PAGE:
Construction of Long Thanh airport to begin on January 5
The Airports Corporation of Vietnam (ACV) plans to start work on the first detail of the Long Thanh International Airport project in the southern province of Dong Nai on January 5.
Long Thanh International Airport perspective
Specifically, the ACV, the investor of the third component project of Long Thanh airport’s first stage, will begin the construction of the project with bomb and mine clearance in Long Thanh district.
The corporation said earlier that it would invest nearly 100 trillion VND (4.3 billion USD) in the third component project.
Of the total capital, more than 36.1 trillion VND will be sourced from ACV and the remainder from loans and other legitimate sources.
The airport will be built in three phases over three decades, and is expected to become the country’s largest airport.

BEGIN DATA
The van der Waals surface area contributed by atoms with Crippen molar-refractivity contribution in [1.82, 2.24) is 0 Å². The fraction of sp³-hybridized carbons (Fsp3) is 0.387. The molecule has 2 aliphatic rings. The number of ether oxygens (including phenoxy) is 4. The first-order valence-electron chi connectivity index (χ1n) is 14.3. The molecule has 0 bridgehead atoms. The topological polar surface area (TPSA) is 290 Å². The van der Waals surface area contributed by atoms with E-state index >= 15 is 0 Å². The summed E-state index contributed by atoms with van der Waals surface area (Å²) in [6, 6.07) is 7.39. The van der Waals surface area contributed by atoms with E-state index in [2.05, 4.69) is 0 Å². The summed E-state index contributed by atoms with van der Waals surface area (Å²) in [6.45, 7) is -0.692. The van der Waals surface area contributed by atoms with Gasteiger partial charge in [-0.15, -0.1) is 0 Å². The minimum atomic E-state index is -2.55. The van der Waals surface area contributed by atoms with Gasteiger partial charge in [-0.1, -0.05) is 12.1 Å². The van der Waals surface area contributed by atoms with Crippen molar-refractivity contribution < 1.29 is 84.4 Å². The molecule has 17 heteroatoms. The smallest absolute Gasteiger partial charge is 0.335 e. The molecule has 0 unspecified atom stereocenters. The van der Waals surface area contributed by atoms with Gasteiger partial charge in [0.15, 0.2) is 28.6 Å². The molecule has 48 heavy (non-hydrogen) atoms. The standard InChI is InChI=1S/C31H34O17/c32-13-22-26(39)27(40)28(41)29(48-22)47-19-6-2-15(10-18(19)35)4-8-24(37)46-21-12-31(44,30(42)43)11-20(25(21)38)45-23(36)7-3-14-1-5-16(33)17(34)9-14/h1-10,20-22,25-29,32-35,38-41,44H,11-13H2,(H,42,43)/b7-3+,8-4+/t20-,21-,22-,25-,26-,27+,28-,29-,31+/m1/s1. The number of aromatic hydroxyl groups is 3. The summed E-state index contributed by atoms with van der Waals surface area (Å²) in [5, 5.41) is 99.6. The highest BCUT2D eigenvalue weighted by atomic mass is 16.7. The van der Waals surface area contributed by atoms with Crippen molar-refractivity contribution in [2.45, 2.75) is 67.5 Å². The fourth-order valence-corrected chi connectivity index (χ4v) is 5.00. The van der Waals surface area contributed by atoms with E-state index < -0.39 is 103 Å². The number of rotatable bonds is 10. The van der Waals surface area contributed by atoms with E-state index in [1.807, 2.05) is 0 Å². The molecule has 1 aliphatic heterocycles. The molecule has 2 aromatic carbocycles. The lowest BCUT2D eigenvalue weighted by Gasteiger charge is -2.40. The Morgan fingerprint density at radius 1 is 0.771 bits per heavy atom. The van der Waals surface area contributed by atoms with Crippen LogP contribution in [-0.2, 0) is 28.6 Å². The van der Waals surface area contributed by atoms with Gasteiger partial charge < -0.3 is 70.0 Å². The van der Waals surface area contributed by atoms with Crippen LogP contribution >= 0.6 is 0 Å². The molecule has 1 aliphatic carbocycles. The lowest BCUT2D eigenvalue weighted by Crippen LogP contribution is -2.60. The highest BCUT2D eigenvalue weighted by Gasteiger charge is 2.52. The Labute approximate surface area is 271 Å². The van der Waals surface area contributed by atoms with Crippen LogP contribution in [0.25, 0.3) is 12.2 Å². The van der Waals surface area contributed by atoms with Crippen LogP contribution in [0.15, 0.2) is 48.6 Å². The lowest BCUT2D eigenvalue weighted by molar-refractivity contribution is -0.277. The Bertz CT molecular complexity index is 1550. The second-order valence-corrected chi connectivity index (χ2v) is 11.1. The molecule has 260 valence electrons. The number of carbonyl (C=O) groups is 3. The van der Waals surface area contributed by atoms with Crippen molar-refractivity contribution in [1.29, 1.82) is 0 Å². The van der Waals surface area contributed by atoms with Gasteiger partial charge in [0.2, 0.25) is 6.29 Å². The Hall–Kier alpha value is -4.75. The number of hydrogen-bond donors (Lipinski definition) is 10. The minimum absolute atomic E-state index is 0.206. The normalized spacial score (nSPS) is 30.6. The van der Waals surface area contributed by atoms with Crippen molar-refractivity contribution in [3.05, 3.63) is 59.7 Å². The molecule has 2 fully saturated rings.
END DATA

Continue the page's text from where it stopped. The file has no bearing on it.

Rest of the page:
In the first phase, one runway with a length of 4,000m, taxiways, an apron, and a passenger terminal with other auxiliary works sprawling 373,000 sq.m will be built to serve 25 million passengers and 1.2 million tonnes of cargo each year.
The airport is expected to have four runways, four passenger terminals, and other auxiliary works to ensure a capacity of 100 million passengers and 5 million tonnes of cargo a year by 2040.
Covering a total area of more than 5,580ha, the airport will straddle six communes in Long Thanh district. It is expected to cost 336.63 trillion VND, with the first phase needing over 109 trillion VND.
Around 4,800 households and 26 organisations are expected to be relocated to make way for it.
Located 40km to the east of Ho Chi Minh City, the Long Thanh airport is expected to relieve overloading at Tan Son Nhat international airport in the city, now the country’s largest airport./.VNA
The Ministry of Finance (MOF) has warned about problems with the Long Thanh International Airport project, citing capital arrangement capability.
The government’s report to the National Assembly on the implementation of the Long Thanh International Airport project on October 9 shows that little has been done over the last five years.